There were valid objections to the design. Some people argued that it was overscaled — traffic would be a nightmare — and that it would destroy the character of the neighborhood. But to those of us who defended it, Mr. Gehry’s design was an ingenious solution to a seemingly intractable problem, one that would provide a focal point for an area (and arguably a borough) that could use some cohesion. Like all great architecture, it challenged our assumptions of what a building of its type can do.
The rest of the story is a depressing illustration of how New York development gets done. While Forest City Ratner fought for more and more concessions from the city — demanding tax breaks, reducing the number of affordable housing units — Mr. Gehry was forced to trim back his design. First the rooftop park was dropped because it was too expensive. The prowlike public space was redesigned, then redesigned again, until it began to look like a conventional atrium.
Worst of all, the main tower at the intersection of Atlantic and Flatbush was stripped of much of its vitality. Once a dynamic composition of tumbling glass shards, it became a more static form of irregularly stacked boxes, one that failed to capture the energy of the traffic streaming by on both sides. Then the towers, too, began to disappear, one by one, until the arena bowl was left naked and exposed to the street.
Still, this was not enough. In a stunning bait-and-switch, Forest City Ratner (which was the development partner for The New York Times Company’s headquarters in Midtown) has now decided that it can’t afford an architect of Mr. Gehry’s stature. Neglecting to tell the public, the firm went out months ago and hired Ellerbe Becket, corporate architects known for producing generic, unimaginative buildings. And although it has refused to release details of the design, the renderings, obtained by The New York Times, tell you all you need to know.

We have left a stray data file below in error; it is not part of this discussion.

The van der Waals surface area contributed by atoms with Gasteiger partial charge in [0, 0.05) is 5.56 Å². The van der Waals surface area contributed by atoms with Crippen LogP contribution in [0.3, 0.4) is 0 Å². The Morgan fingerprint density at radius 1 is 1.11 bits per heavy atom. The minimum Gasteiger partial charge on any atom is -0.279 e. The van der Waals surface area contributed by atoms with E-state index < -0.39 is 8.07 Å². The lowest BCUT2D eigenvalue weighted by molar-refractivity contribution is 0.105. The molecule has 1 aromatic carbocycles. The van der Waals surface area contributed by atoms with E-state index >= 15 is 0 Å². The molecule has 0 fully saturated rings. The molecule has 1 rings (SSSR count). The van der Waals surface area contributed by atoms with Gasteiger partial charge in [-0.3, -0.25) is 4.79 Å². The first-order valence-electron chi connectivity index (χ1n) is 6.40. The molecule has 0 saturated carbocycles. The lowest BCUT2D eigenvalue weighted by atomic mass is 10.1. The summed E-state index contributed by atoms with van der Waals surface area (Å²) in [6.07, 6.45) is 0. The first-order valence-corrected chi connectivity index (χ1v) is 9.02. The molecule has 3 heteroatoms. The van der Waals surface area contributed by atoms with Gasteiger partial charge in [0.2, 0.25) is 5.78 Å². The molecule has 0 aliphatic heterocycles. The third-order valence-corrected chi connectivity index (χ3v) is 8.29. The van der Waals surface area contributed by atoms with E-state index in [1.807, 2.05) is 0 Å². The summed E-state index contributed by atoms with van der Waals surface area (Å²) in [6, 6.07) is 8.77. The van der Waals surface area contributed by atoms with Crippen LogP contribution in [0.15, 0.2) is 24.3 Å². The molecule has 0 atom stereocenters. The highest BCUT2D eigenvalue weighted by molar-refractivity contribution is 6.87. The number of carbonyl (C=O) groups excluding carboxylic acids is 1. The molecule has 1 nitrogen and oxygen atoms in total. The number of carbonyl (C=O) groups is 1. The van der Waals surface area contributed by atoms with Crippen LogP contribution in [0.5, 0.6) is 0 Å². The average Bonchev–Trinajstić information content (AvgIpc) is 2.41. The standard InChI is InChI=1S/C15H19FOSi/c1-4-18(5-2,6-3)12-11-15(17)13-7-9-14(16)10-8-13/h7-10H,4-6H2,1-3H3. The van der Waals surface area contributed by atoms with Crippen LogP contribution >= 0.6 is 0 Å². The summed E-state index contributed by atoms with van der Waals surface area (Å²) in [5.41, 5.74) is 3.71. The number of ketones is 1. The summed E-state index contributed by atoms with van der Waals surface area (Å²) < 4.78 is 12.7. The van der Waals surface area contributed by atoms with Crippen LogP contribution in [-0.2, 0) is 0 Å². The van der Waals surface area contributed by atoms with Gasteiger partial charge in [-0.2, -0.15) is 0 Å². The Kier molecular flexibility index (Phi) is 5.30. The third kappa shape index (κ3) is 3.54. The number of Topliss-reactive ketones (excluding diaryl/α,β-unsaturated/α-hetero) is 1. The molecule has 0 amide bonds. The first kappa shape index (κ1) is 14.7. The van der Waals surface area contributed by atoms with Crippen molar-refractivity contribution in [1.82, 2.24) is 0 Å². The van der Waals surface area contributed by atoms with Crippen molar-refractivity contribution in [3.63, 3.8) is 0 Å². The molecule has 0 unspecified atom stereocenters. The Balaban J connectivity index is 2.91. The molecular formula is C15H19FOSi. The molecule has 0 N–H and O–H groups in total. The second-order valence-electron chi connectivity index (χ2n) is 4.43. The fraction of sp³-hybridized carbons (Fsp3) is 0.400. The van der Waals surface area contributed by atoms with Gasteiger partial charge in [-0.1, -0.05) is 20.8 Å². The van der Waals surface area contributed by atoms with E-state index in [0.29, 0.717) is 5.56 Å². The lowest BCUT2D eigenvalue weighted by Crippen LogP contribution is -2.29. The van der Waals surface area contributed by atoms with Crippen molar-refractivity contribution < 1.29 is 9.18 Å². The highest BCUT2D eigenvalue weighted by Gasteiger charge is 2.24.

A massive vaulted shed that rests on a masonry base, the arena is as glamorous as a storage warehouse. A rectangular window overlooks Atlantic, but without the other buildings it lacks the sense of mystery and surprise that was such an essential part of the Gehry design. A trapezoidal brick and glass box at the corner of Atlantic and Flatbush is obviously intended as an echo of Gehry’s public space. But Gehry’s room, several stories tall, soared over the intersection. Ellerbe Becket’s, lower to the ground, just sits there, adding nothing.
Building this monstrosity at such a critical urban intersection would be deadly. Clearly, the city would be better off with nothing. But what’s at issue here is more than the betrayal of a particular community, as tragic as that could be. It is the way the city makes decisions about large-sale development.
Typically, a developer comes to the city with big plans. Promises are made. Serious architects are brought in. The needs of the community, like ample parkland and affordable housing, are taken into account. Editorial boards and critics, like me, praise the design for its ambition.
Eventually, the project takes on a momentum of its own. The city and state, afraid of an embarrassing public failure, feel pressured to get the project done at any cost, and begin to make concessions. Given the time such developments take to build, sometimes a decade or more, we then hit the inevitable economic downturn. The developer pleads poverty. Desperate to avoid more economic bad news, government officials cut a deal.
It’s a familiar ending, made more nauseating because we have seen it so many times before. And it can’t be solved by simply crunching numbers. It demands a profound shift in mentality. What we have now is a system in which decent architecture and the economic needs of developers are in fundamental opposition. Until that changes, there will be more Atlantic Yards in our future.